Onkyo, Pioneer Looking Strong in Fight to Survive 2021
Rumors of Onkyo’s bankruptcy have been greatly exaggerated! But as its fiscal year draws to a close on March 31st, the historic Japanese audio firm may be pulling-off a spectacular Hail Mary and turning its fortunes around for 2021.
To say 2020 was a rough year for Onkyo is an understatement. Last summer we reported that Onkyo USA closed its doors for good and handed-off North American distribution to Klipsch (under 11 Trading Company). This was just part of a plan that included much internal restructuring in both Japan and its global businesses. Although we may never know the details, it may have been Onkyo’s steely self-confidence that curtailed the Sound United deal to purchase Onkyo and its properties including Pioneer.
But the company's 2020 difficulties also included reports from customers and dealers alike facing difficulty getting product, parts and warranty repairs. This is what led to late year speculation that Onkyo had either closed its doors for good, or at the very least was suffering from serious supply chain issues. Problems with supply were understandable in 2020, it was a bad year for us all, but may have hit the Japanese audio industry particularly hard. Between COVID-19 lock-downs and a fire at a Japanese AKM plant that wiped out important digital audio components used in A/V receivers, supply issues were almost certainly felt across the industry. For Onkyo it was salt rubbed into already significant wounds. But no matter how bad it got, it only seemed to add to the company’s resolve to fight.
As winter 2020 set in, we heard the bad news that Onkyo was insolvent. No, Onkyo never filed for bankruptcy, at least not yet. Insolvency is where a company cannot pay its bills, a financial state that was a first in Onkyo's long history. Bankruptcy on the other hand, is a measure taken to address insolvency. But Onkyo wasn’t there yet and instead decided to work its plan to get out of trouble. Restructuring its global business was only part of that plan. To maintain an already strained football analogy, Onkyo was going to throw the ball in possibly the most dramatic play of its life.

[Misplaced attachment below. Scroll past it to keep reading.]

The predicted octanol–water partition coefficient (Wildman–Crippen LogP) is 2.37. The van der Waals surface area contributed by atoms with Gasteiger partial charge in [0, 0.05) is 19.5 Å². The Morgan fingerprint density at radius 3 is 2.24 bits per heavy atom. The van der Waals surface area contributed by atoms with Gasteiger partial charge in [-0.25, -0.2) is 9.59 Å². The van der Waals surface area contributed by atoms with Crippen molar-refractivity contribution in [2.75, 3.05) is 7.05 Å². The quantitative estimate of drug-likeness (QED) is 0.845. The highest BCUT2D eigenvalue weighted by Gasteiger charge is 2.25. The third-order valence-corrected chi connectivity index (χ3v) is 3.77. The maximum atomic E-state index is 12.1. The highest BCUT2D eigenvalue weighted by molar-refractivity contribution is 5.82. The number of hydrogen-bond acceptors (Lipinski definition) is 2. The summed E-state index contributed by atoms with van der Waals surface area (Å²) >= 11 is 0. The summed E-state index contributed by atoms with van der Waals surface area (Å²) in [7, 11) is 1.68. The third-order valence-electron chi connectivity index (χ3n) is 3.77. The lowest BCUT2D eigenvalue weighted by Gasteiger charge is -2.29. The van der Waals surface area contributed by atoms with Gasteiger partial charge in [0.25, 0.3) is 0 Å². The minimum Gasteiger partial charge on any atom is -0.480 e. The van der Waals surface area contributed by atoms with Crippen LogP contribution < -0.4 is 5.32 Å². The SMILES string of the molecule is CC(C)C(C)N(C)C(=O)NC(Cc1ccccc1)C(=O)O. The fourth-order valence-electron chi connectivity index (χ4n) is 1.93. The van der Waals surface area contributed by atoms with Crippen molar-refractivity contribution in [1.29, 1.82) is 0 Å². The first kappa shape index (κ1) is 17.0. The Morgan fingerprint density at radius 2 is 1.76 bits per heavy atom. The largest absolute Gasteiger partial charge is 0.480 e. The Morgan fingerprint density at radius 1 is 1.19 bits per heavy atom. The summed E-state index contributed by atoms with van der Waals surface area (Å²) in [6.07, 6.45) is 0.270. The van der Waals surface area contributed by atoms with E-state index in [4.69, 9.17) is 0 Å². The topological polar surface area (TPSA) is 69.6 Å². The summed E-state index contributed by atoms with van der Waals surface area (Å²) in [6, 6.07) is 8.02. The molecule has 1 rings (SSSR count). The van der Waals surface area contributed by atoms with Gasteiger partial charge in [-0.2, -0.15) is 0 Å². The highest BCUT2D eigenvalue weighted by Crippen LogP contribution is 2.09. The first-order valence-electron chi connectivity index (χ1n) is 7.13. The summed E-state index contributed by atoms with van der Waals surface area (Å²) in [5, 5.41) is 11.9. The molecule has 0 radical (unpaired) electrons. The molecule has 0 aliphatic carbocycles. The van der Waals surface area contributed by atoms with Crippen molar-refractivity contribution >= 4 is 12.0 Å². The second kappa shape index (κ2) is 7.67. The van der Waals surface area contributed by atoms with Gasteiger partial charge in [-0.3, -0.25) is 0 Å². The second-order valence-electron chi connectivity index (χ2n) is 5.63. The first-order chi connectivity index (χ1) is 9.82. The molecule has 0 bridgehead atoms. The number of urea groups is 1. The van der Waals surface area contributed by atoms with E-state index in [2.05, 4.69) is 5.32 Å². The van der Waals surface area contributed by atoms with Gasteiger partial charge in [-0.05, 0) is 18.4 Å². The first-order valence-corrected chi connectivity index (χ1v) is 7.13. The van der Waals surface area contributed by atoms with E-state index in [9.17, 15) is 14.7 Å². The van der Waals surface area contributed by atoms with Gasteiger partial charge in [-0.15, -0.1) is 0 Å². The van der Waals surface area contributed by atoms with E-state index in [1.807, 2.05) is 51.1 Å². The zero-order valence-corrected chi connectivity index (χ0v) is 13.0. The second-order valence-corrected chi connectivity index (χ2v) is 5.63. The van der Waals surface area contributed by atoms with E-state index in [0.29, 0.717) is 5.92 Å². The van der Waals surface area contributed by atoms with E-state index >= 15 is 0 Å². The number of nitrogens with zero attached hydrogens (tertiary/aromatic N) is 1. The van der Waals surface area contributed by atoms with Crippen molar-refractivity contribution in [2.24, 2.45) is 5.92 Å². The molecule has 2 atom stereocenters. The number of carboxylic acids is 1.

Is Onkyo Out of Business? YouTube Video Discussion
Onkyo was Prepared for Troubles
Insolvency hit Onkyo after reporting a global revenue decline of 49.3% in its fiscal year 2020 with a record net loss of over $90-million (from FY 2019). The Tokyo Stock Exchange gave Onkyo a limited window of time to get itself together or be delisted from the JASDAQ stock exchange. But we’ll soon see if Onkyo’s resolve to stay in the fight has paid off, because that JASDAQ deadline is at the end of its fiscal year, March 31st, 2021.
“But for Onkyo, COVID is truly only part of the story. In fact, for years now the company has seen its fortunes decline – losing money every year since 2013 (in terms of ordinary profits). The industry had turned, and in 2012 the company owners began a concerted effort to find a buyer for the business.”
- Ted Green, Strata-Gee.com